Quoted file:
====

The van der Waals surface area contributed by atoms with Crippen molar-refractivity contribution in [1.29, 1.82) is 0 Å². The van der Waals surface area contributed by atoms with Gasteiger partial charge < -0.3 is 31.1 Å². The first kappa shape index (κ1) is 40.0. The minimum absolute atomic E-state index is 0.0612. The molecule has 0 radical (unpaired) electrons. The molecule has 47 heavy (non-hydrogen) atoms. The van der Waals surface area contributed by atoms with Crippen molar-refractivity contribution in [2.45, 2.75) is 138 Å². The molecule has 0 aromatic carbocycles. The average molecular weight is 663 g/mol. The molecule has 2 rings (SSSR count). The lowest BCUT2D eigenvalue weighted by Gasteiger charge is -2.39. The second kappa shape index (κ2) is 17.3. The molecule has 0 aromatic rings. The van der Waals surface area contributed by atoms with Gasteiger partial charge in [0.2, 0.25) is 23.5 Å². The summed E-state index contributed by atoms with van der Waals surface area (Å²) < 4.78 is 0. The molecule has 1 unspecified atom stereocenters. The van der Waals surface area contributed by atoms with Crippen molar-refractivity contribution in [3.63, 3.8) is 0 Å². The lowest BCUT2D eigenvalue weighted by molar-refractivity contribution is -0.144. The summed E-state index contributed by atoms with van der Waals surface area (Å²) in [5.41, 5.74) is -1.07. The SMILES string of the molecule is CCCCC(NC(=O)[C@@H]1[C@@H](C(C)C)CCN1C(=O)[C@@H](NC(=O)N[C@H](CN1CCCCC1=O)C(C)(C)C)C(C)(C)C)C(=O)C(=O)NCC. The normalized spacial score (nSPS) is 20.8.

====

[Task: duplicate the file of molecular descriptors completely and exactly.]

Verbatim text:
The van der Waals surface area contributed by atoms with Crippen molar-refractivity contribution in [1.29, 1.82) is 0 Å². The van der Waals surface area contributed by atoms with Gasteiger partial charge < -0.3 is 31.1 Å². The first kappa shape index (κ1) is 40.0. The minimum absolute atomic E-state index is 0.0612. The molecule has 0 radical (unpaired) electrons. The molecule has 47 heavy (non-hydrogen) atoms. The van der Waals surface area contributed by atoms with Crippen molar-refractivity contribution in [2.45, 2.75) is 138 Å². The molecule has 0 aromatic carbocycles. The average molecular weight is 663 g/mol. The molecule has 2 rings (SSSR count). The lowest BCUT2D eigenvalue weighted by Gasteiger charge is -2.39. The second kappa shape index (κ2) is 17.3. The molecule has 0 aromatic rings. The van der Waals surface area contributed by atoms with Gasteiger partial charge in [0.2, 0.25) is 23.5 Å². The summed E-state index contributed by atoms with van der Waals surface area (Å²) < 4.78 is 0. The molecule has 1 unspecified atom stereocenters. The van der Waals surface area contributed by atoms with Crippen molar-refractivity contribution in [3.63, 3.8) is 0 Å². The lowest BCUT2D eigenvalue weighted by molar-refractivity contribution is -0.144. The summed E-state index contributed by atoms with van der Waals surface area (Å²) in [5.41, 5.74) is -1.07. The SMILES string of the molecule is CCCCC(NC(=O)[C@@H]1[C@@H](C(C)C)CCN1C(=O)[C@@H](NC(=O)N[C@H](CN1CCCCC1=O)C(C)(C)C)C(C)(C)C)C(=O)C(=O)NCC. The normalized spacial score (nSPS) is 20.8.